One of the major benefits of paid search is that you can create an AdWords account and start driving traffic today. But setting up an account correctly takes time.
Whether you are a freelance SEM manager or a large agency, chances are you’ve received pushback from a client about how you charge for your services.
The following are some of the most popular pricing models that are currently being used by SEM agencies.
Percentage Of Spend
This pricing model is utilized often by large consumer focused agencies. This pricing model can actually have the opposite effect of sticker shock.
When a brand spends in the millions of dollars on paid search, charging 3 to 7 percent of spend still generates a significant amount of revenue. This level of revenue should easily cover the hours needed to manage a campaign.
While this pricing structure still works for campaigns that spend in the upper hundreds of thousands of dollars a month, freelancers who manage campaigns that spend $500 to $2,000 would go out of business using this model.
Flat Fee Model
This pricing model guarantees to cover the hours you need to properly manage a campaign. For an established SEM manager or company, if you have your account launch and management process down to a science, you should be able to figure out the exact amount of time you need to launch. The total hours can then be multiplied by your hourly billing rate, equating to your fee.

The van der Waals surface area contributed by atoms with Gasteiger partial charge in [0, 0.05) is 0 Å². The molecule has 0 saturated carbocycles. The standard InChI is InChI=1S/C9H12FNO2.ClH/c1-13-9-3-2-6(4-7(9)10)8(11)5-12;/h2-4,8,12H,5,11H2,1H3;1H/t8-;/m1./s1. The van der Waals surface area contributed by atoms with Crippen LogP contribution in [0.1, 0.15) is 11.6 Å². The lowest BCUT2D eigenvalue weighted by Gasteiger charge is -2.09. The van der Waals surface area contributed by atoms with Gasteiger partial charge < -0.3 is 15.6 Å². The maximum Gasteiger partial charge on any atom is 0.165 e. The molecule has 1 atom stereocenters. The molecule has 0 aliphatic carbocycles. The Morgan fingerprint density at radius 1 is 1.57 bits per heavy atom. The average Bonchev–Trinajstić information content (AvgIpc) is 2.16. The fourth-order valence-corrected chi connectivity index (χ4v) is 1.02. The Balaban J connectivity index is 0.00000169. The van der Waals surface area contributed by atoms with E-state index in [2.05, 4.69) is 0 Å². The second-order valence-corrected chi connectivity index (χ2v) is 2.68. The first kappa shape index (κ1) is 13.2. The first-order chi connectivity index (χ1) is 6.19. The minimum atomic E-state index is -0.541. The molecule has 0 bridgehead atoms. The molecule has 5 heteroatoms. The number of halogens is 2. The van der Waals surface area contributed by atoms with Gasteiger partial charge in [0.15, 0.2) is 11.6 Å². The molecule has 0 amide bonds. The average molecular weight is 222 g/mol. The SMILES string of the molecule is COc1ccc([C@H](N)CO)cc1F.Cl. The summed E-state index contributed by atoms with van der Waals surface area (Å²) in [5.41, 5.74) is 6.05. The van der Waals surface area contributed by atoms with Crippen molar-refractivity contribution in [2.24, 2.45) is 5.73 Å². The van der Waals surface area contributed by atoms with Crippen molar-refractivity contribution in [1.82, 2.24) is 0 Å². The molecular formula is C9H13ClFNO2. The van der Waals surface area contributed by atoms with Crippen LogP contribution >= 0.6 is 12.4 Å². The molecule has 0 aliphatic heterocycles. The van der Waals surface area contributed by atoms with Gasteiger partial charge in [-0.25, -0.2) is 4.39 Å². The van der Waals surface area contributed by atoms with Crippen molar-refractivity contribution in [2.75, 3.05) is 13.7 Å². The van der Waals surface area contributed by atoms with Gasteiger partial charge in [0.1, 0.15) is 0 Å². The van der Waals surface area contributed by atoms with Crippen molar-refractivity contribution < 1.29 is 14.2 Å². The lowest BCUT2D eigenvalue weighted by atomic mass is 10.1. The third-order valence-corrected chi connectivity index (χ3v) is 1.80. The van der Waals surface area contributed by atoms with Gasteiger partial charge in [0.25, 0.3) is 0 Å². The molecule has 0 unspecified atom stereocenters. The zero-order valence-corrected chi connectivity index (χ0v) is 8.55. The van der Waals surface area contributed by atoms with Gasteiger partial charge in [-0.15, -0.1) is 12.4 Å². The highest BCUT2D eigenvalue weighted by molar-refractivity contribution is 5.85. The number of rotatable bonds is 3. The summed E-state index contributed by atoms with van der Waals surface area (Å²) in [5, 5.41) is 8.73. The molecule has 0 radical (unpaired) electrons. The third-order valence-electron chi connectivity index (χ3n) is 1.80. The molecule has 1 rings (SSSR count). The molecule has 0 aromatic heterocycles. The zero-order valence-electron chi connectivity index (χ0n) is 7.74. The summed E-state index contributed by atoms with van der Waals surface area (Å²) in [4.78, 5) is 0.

There are potential hiccups that come along with this approach. If you happen to have a high touch client or need to perform extra research for a niche product, your fee needs to be adjusted.
Pay As You Go
If you’re open to being transparent with your clients and they are open with fluctuating fees, charging your clients on an as-needed basis is something commonly used by smaller agencies or freelancers.
This can potentially open you up to having your work scrutinized but if you have a trusting client that only wants to pay for the work you bill, this option is your best bet.
Fee + Percentage of Spend
Similar to percentage of spend; this variation can be used for smaller budgeted clients. By putting a minimum fee in place, you guarantee revenue generation each month. This can be helpful with a client who has fluctuating budget or one who pushes to be billed on a percentage of spend model.
Pay For Performance
This model makes the agency put some skin in the game. While media spend can still be covered by the client, fees associated with the work are paid based on performance. Agencies can be paid a fee per conversion or operate on a revenue sharing model.
Which Model Is Right For You?
Each pricing model has pros and cons and some fit better with different size agencies. But when it comes down to the bottom line, you need to make sure you charge enough to cover the amount of work that goes in to launching and managing a campaign.
By having an understanding of what goes into a new account, you can choose a pricing model that fits your needs the best.